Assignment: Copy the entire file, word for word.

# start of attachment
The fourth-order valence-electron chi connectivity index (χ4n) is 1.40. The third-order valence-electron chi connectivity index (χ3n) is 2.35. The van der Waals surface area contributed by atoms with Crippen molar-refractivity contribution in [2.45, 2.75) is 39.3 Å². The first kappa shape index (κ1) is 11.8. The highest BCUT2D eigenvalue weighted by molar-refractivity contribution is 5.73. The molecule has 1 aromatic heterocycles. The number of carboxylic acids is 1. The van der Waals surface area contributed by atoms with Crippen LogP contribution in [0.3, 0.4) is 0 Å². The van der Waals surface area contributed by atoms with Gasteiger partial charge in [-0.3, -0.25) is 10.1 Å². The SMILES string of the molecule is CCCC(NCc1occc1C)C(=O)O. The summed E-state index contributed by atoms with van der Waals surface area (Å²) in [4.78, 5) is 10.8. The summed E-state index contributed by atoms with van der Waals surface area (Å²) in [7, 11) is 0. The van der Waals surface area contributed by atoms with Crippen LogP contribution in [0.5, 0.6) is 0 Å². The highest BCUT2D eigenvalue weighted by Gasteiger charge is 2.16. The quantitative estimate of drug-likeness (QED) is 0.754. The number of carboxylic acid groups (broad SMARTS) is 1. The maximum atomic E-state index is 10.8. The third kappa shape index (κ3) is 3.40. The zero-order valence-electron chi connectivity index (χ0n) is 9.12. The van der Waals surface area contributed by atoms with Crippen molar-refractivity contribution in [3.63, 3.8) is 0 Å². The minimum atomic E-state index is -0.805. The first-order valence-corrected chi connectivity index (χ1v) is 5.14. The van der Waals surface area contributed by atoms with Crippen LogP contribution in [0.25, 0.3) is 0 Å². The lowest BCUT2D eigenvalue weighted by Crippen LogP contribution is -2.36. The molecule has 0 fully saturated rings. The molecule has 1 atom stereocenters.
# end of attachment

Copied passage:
The fourth-order valence-electron chi connectivity index (χ4n) is 1.40. The third-order valence-electron chi connectivity index (χ3n) is 2.35. The van der Waals surface area contributed by atoms with Crippen molar-refractivity contribution in [2.45, 2.75) is 39.3 Å². The first kappa shape index (κ1) is 11.8. The highest BCUT2D eigenvalue weighted by molar-refractivity contribution is 5.73. The molecule has 1 aromatic heterocycles. The number of carboxylic acids is 1. The van der Waals surface area contributed by atoms with Crippen LogP contribution in [0.3, 0.4) is 0 Å². The van der Waals surface area contributed by atoms with Gasteiger partial charge in [-0.3, -0.25) is 10.1 Å². The SMILES string of the molecule is CCCC(NCc1occc1C)C(=O)O. The summed E-state index contributed by atoms with van der Waals surface area (Å²) in [4.78, 5) is 10.8. The summed E-state index contributed by atoms with van der Waals surface area (Å²) in [7, 11) is 0. The van der Waals surface area contributed by atoms with Crippen LogP contribution in [0.5, 0.6) is 0 Å². The highest BCUT2D eigenvalue weighted by Gasteiger charge is 2.16. The quantitative estimate of drug-likeness (QED) is 0.754. The number of carboxylic acid groups (broad SMARTS) is 1. The maximum atomic E-state index is 10.8. The third kappa shape index (κ3) is 3.40. The zero-order valence-electron chi connectivity index (χ0n) is 9.12. The van der Waals surface area contributed by atoms with Crippen molar-refractivity contribution in [3.63, 3.8) is 0 Å². The minimum atomic E-state index is -0.805. The first-order valence-corrected chi connectivity index (χ1v) is 5.14. The van der Waals surface area contributed by atoms with Crippen LogP contribution in [0.25, 0.3) is 0 Å². The lowest BCUT2D eigenvalue weighted by Crippen LogP contribution is -2.36. The molecule has 0 fully saturated rings. The molecule has 1 atom stereocenters.